In verse 13 - Elijah instructs the woman “But first make a small loaf of bread for me from what you have and bring it to me, and then make something for yourself and your son.” For the widow’s seed to become feed, she first had to give it to God (Elijah). What you need to turn your life around is in your house, it’s in your possession; give it to God. Verse 14 – “For this is what the Lord, the God of Israel, says: ‘The jar of flour will not be used up and the jug of oil will not run dry until the day the Lord sends rain on the land” The widow’s obedience and compliance ensured an endless cycle of supply throughout the seasons.
Elijah means the Lord is God, thus Elijah reflects God the Father. Elisha refers to God the Son – Jesus Christ. Elisha’s servant, Gehazi, meaning the valley of vision; one who cannot see past the valleys, should have been his successor. Unless you can stand upon the mountains of your life, i.e.—the problems you encounter, the valleys of your life will bury your vision. Gehazi, should have been victorious and acquired Elisha’s grace, but as 2 Kings 5 illustrates, Gehazi succumbed to the love of wealth and materialism. Avoid the Gehazi spirit, rather than seeking to be aligned with material gain, seek the purpose of God.
Just as Elijah ministered to the desperate need of a widow at the point of death in Zarephath, in 2 Kings 4:1-7, Elisha helps the “wife of a man from the company of the prophets” who was struggling to pay off her husband's debts. With no husband to provide for her, she was in danger of debt and slavery, as permitted in Exodus 21:7. The single oil jar that symbolized the widow's poverty miraculously became the instrument of her deliverance. God always responds to prayer, but He uses something already deposited on the inside of you to bring the best out of you.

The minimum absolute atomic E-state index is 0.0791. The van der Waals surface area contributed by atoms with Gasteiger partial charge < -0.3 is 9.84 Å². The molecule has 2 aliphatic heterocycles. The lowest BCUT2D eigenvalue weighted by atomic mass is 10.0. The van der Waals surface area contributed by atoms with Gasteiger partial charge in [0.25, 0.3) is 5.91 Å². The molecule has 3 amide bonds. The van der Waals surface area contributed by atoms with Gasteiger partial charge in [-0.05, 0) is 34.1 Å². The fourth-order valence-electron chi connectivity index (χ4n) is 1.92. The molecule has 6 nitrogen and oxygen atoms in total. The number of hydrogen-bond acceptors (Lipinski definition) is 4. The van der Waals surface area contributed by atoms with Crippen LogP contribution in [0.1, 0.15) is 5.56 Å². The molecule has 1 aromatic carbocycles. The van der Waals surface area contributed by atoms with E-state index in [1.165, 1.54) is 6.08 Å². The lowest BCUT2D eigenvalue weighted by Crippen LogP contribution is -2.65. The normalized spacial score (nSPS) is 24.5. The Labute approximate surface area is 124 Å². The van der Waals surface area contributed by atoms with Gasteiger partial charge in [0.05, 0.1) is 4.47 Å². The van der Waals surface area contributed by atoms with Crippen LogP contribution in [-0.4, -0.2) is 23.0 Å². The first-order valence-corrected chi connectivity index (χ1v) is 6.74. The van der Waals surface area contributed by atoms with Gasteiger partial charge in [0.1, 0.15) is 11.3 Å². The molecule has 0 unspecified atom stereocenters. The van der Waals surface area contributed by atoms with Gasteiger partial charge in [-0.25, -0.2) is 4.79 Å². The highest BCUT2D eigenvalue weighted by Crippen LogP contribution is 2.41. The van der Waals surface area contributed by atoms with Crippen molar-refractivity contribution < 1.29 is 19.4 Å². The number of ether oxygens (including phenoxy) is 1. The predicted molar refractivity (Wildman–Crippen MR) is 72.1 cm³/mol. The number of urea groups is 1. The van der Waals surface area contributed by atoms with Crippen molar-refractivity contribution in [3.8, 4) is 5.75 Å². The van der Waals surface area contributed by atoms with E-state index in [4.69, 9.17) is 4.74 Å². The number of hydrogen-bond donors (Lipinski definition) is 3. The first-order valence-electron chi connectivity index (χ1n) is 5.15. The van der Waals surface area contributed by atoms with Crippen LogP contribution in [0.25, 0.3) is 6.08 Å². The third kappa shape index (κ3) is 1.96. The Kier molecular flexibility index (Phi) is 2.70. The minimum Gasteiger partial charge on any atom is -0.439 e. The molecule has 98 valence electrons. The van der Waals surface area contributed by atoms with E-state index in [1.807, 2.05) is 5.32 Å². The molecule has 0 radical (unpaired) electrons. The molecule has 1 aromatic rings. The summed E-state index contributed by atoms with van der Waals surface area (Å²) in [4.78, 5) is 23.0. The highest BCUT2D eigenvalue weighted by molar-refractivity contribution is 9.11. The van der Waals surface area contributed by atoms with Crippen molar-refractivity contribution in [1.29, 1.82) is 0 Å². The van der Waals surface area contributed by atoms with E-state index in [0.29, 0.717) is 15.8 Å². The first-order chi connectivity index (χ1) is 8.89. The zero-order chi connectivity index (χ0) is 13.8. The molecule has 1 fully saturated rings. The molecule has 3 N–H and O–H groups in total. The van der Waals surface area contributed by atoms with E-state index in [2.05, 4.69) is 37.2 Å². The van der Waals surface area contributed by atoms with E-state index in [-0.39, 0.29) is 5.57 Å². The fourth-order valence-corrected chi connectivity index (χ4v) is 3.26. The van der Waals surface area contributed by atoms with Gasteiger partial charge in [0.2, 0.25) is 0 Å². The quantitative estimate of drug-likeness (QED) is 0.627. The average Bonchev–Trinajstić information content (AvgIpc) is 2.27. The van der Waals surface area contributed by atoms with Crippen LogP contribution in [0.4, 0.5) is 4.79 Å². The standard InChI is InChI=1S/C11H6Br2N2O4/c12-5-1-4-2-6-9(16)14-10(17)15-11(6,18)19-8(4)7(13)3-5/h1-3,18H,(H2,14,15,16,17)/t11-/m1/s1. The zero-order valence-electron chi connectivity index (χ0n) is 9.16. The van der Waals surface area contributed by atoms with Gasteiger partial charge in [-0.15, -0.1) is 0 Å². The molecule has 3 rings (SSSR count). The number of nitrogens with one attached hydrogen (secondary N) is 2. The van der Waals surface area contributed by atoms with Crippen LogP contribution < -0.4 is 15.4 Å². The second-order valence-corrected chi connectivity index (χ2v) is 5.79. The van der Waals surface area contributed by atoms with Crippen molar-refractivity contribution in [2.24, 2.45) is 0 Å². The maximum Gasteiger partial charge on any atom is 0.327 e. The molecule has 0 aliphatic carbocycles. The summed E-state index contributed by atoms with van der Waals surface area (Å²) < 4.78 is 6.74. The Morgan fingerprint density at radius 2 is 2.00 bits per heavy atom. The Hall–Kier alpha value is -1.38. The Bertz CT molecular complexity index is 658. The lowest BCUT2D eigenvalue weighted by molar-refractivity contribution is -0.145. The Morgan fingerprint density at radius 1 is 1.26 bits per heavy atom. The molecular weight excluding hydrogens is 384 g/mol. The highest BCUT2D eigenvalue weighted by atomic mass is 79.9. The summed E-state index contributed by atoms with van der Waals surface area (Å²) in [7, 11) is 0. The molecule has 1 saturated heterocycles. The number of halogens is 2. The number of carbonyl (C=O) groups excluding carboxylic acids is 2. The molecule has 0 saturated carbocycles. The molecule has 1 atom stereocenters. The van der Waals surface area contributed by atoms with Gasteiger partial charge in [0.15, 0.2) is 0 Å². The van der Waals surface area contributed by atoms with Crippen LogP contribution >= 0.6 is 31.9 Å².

The woman from the company of prophets had a small jar of olive oil. “Your servant has nothing there at all,” she said, “except a small jar of olive oil.” What kind of vessel do you have? Develop capacity; capacity defines the limits of your growth and expansion. Elisha instructed her to “Go around and ask all your neighbors for empty jars. Don’t ask for just a few.” Ask your neighbors; you don’t know it all. Don’t be afraid to borrow vessels- wisdom and knowledge are not a monopoly. Expand capacity by interacting with others-Proverbs 27:17 (KJV) Iron sharpens iron; so, a man sharpens the countenance of his friend. There is power in asking. Be bold to ask for things that you need. Asking is a form of prayer (Matt. 7:7)
The scripture continues, “Then go inside and shut the door behind you and your sons. Pour oil into all the jars, and as each is filled, put it to one side.” Fullness suggests maximized capacity- as you’re filled share, or you’ll be saturated, maxed out and shunted to one side. “She left him and shut the door behind her and her sons. They brought the jars to her and she kept pouring.” Sons bring jars; mentors (mothers) do the pouring. “When all the jars were full, she said to her son, “Bring me another one.” But he replied, “There is not a jar left.” Then the oil stopped flowing.” No jar, no oil; the oil stops when there are no available vessels. So far as there are vessels, the anointing flows. “She went and told the man of God, and he said, “Go, sell the oil and pay your debts. You and your sons can live on what is left.” Go back to the source of your miracle for direction, consistently; stay connected to mentors.
There’s always something you carry that you are not aware of or value. Present a seed, you must have something to sow for a harvest. The widow thought she had her last meal, but a simple act of obedience gave a widow from Phoenicia a miracle that shocked her to the core. What do you have in your house? Selah.